Mozilla says HTTPS is the way forward for the Web

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The web developer community can hear a rallying cry loud and clear :Let's hear it for web security. Mozilla, the group behind the browser Firefox, is turning up the volume by saying enough's enough with non-secure HTTP. The Foundation has taken a move in order to protect users from snoopers.

HTTP stands for , used for web data exchange. Mozilla is instead opting for the encrypted version, HTTPS, providing better .

A security lead and his colleague at Mozilla said a beginning step in that direction should be, according to their draft document, to make it less appealing to deploy new things over non-secure HTTP, so as to create incentives for HTTPS adoption. Fortune carried a link to the draft document titled "Insecure HTTP Deprecation Plan."

Fortune said about 30 percent of Internet traffic in North America is protected with HTTPS but Sandvine, a networking equipment company in Canada, has a report that over half the world's traffic will be secured by encryption by the end of the year.

In a blog post on April 30 titled "Deprecating Non-Secure HTTP," Mozilla announced its intent to phase it out. Certainly Mozilla is not alone in calling out the need for encryption. "In recent months," wrote Richard Barnes, Firefox Security Lead in the blog post, "there have been statements from IETF, IAB (even the other IAB), W3C, and the US Government calling for universal use of encryption by Internet applications, which in the case of the web means HTTPS."

Moving forward, Mozilla has a two-step plan: Set a date after which all new features will be available only to secure websites and gradually phase out access to browser features for non-secure websites, especially features that pose risks to users' security and privacy.

At the same time, the Mozilla move "still allows for usage of the 'http' URI scheme in legacy content. With HSTS and the upgrade-insecure-requests CSP attribute, the 'http' scheme can be automatically translated to '' by the browser, and thus run securely."

To be sure, some web developers will want to know just how the move will affect their unencrypted sites and when. In a FAQ document, Mozilla's answer is "Transitioning the to HTTPS is going to take some time. The first thing we're going to do is require HTTPS for new features." They also explained that in the long run, any changes such as removing or limiting features currently available to unencrypted sites "will be announced well ahead of any change, so you'll have time to update your site either to not rely on those features or, we hope, to move to HTTPS."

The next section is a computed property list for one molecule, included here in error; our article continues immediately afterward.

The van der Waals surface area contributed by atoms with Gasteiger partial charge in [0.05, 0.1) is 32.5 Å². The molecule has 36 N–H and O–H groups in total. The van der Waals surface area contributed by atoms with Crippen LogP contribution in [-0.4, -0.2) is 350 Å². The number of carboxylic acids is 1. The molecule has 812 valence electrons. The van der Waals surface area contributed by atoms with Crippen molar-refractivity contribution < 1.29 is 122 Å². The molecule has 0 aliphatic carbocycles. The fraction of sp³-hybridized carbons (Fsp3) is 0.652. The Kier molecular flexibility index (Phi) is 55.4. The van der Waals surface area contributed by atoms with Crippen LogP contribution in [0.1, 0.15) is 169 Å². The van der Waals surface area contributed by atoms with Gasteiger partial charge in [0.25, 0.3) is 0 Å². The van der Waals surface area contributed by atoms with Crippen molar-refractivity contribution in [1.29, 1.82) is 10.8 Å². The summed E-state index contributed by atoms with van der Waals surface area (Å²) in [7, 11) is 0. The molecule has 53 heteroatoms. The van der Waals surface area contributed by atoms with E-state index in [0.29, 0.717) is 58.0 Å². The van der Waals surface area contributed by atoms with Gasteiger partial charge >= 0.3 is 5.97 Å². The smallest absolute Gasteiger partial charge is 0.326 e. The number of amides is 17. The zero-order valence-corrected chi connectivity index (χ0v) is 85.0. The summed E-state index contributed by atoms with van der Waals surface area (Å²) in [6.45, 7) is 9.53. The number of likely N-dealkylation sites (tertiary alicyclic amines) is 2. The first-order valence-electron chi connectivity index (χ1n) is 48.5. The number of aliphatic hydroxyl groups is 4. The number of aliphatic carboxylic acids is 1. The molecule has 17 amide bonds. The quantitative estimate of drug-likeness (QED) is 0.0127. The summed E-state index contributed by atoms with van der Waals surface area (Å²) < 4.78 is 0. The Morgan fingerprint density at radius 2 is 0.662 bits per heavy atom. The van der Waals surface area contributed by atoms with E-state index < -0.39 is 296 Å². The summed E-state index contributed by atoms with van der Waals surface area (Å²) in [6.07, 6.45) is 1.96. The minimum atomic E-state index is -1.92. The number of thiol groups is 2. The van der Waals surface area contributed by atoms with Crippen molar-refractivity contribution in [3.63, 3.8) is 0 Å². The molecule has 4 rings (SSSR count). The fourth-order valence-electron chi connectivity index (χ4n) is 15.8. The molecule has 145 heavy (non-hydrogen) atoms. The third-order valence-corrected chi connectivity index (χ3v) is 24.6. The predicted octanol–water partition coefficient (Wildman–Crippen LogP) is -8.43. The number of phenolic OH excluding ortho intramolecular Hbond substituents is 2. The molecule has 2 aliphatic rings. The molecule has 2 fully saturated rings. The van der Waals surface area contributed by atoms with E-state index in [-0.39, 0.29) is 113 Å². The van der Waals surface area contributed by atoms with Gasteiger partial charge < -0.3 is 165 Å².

Also, anticipating there will be those who say "But there's nothing secret on my site! Why should I bother with encryption?" Mozilla's answer is, "HTTPS isn't just about encryption. It also provides integrity, so your site can't be modified, and authentication, so users know they're connecting to you and not some attacker."


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More information: Mozilla blog: blog.mozilla.org/security/2015 … ing-non-secure-http/

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May 05, 2015
Well, if Mozilla wants to pay the extra fees my website provider charges for that I'll be happy to use it but since there is nothing on my site of any use to a hacker or any log in type stuff I really don't see the point.
I see hacker attempts on it all the time in my record files but they are all people trying to break into wordpress software of which there is none on my website. It's all simple straight html which the idiots would see if they would just look at the listings first... not worth wasting their time over.

May 05, 2015
but since there is nothing on my site of any use to a hacker or any log in type stuff I really don't see the point.


Unsecured connections allow for attackers to interject your site traffic. They can spoof a person's browser to serve content that seems to be coming from your site, but in reality contains something malicious like a trojan or a virus.

This may happen for example, sitting in a net cafe where the attacker is sitting in the network gateway and listening in to traffic, able to intercept and modify packages. With a secured connection, they'd need to decrypt it first before they can successfully pretend to be your website.


May 11, 2015
Eikka sounds like a Firefox troll; I wonder if 24volts is too?

May 11, 2015
Whao!! Mozilla must have hired Captain Obvious.

Awesome article too! Who would have told that HTTP does not actually stnad for "Handme The Tea Pot!"

May 27, 2015
Eikka sounds like a Firefox troll; I wonder if 24volts is too?


Not I'm not but I didn't know about the stuff Eikka was talking about either. I'm going to look into the subject now and then decide if it's worth it to me.

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